The Dynamic Art of Living a Balanced Life

Hippocrates said, “Life is short; art is long”, referring to the years required to master the art of medicine. Longer still is the art of mastering life – your individual life.

Last week, I defined health as a dynamic, harmonious balance of the important areas of your life and achieving your positive potential in each area. This will mean something different to each of us for each of us has a unique potential. It is our responsibility to achieve that potential and to help others achieve theirs.

Our priorities and how we balance them will change over time. The challenges and passions of youth are not those of the mature. Our fears and our dreams change as we grow.

The preoccupations of my youth are quite different from my priorities today. As a teen, they included girls, friends, school, getting comfortable with myself, and fitting into the world. My two teenaged sons may have similar priorities but with their own unique stamps.

Last week, I referred to my mandala, a great circle containing ten smaller circles representing the important areas of my life. They orbit a central circle, which represents my calling.

I look at this mandala each day, focusing on just two of the areas each day. I affirm my goals in each area and consider how I can achieve or maintain them. In this way, I balance my life over the course of each week. Balance is not a one time act. It is as dynamic as life itself. It may be one of the longest of the arts to master.

Here are my goals in each area. Consider them as just a framework to craft your own personal goals in life.

SOCIAL: I have a sense of belonging and a place in society. I relate well to others. I have a supportive network of friends. I enjoy intimate relationships.

PHYSICAL: I enjoy a well-balanced diet and maintain a healthy body weight. I exercise regularly (attending to cardiovascular fitness, strength, flexibility, balance and alignment). I am free of harmful habits (e.g. smoking, drug abuse, alcoholism). I do not suffer from poorly managed chronic disease.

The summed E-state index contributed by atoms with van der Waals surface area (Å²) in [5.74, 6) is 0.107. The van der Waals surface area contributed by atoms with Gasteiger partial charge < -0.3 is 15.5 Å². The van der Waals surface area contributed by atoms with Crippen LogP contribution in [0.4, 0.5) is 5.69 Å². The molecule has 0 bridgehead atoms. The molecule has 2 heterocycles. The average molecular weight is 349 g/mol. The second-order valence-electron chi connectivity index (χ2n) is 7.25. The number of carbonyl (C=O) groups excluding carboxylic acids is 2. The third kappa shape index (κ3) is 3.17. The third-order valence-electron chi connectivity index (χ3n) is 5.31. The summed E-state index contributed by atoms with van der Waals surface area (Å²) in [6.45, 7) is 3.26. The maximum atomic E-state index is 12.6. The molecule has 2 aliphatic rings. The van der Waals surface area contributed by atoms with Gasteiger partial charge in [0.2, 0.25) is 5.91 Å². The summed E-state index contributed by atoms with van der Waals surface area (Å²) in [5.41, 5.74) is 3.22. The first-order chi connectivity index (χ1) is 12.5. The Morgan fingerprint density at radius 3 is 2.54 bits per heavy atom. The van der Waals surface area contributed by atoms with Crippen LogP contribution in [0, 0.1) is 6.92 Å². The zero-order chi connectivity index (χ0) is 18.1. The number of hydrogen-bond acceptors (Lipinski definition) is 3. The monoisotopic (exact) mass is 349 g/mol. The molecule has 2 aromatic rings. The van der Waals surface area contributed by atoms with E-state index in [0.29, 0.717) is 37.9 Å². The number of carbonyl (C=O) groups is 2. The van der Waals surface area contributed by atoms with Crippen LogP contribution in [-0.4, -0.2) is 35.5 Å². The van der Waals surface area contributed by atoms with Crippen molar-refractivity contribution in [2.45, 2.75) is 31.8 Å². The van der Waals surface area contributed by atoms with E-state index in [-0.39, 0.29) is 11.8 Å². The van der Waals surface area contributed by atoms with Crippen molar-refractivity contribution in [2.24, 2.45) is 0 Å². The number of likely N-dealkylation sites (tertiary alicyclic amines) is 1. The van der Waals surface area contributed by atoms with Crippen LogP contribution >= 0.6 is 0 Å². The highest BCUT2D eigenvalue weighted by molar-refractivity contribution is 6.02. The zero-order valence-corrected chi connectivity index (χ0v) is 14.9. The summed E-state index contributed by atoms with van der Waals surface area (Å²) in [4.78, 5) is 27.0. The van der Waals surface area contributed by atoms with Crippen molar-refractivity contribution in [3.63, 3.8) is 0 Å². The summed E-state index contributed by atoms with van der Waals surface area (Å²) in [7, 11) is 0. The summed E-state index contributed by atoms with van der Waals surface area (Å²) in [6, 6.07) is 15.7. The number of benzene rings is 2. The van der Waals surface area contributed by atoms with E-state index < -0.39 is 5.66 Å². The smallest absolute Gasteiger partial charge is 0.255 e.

ENVIRONMENT: I feel comfortable in my home. My workplace has good lighting, air quality and noise control. I do not feel crowded at home, work, play or travel. I feel safe in my world.

FINANCES: I have an adequate, predictable income. My debt is manageable. I have realistic plans for achieving my financial goals (i.e. buying a home, retirement). I have adequate savings and insurance in case of emergencies.

WORK: The challenge of my work is matched by my personal resources. My work is consistent with my ethical values. I enjoy good relationships with my coworkers. I feel a sense of control at work; my actions have predictable positive effects.

FAMILY: I spend enough time with my family. I have a good relationship with each family member. I have a good intimate relationship with my partner. I derive great satisfaction and fulfillment from my family life.

MIND: I have good problem-solving skills (logic) and can express my thoughts clearly. I am using my intellectual strengths optimally and have a program to improve my weaknesses. I find it easy to see other points of view (flexibility). I am a life-long learner.

EMOTIONS: I enjoy mutually loving relationships. I can appreciate the views and feelings of others (empathy). I am aware of my emotional states (insight). I am able to manage my emotions (including anger, depression, anxiety and desire).

SPIRIT: I have a sense of purpose in my life. I have a sense of trust in the universe. I have a moral compass or code of ethics. I am living in accordance with these values.

REST AND PLAY: I am getting enough sleep (I am not tired when I get out of bed). I am refreshed by breaks throughout the day. I enjoy satisfying non-work interests (e.g. sports, hobbies). I am nurturing my sense of creativity (e.g. art, music, writing).

Setting out your own goals can help you visualize your positive potential in each of the important areas of your life. It puts you back in the driver’s seat, rather than allowing daily life with its own priorities and its agenda of urgent, unimportant items to drive you far from your calling.

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About Davidicus Wong

I am a family physician. I write a weekly newspaper column, Healthwise for the Vancouver Courier, Burnaby Now, Royal City Record and Richmond News.
This entry was posted in Balance, Positive Potential, Purpose, Your Goals and tagged , , , . Bookmark the permalink.

2 Responses to The Dynamic Art of Living a Balanced Life

  1. Linnea Robisnon says:

    Where on your website can I see your mandala of living a balanced life ( all the circles). We saw you last Thurs and really enjoyed your positive outlook on life. We too would like a copy of your mandala to put hang on our bathroom wall. Linnea

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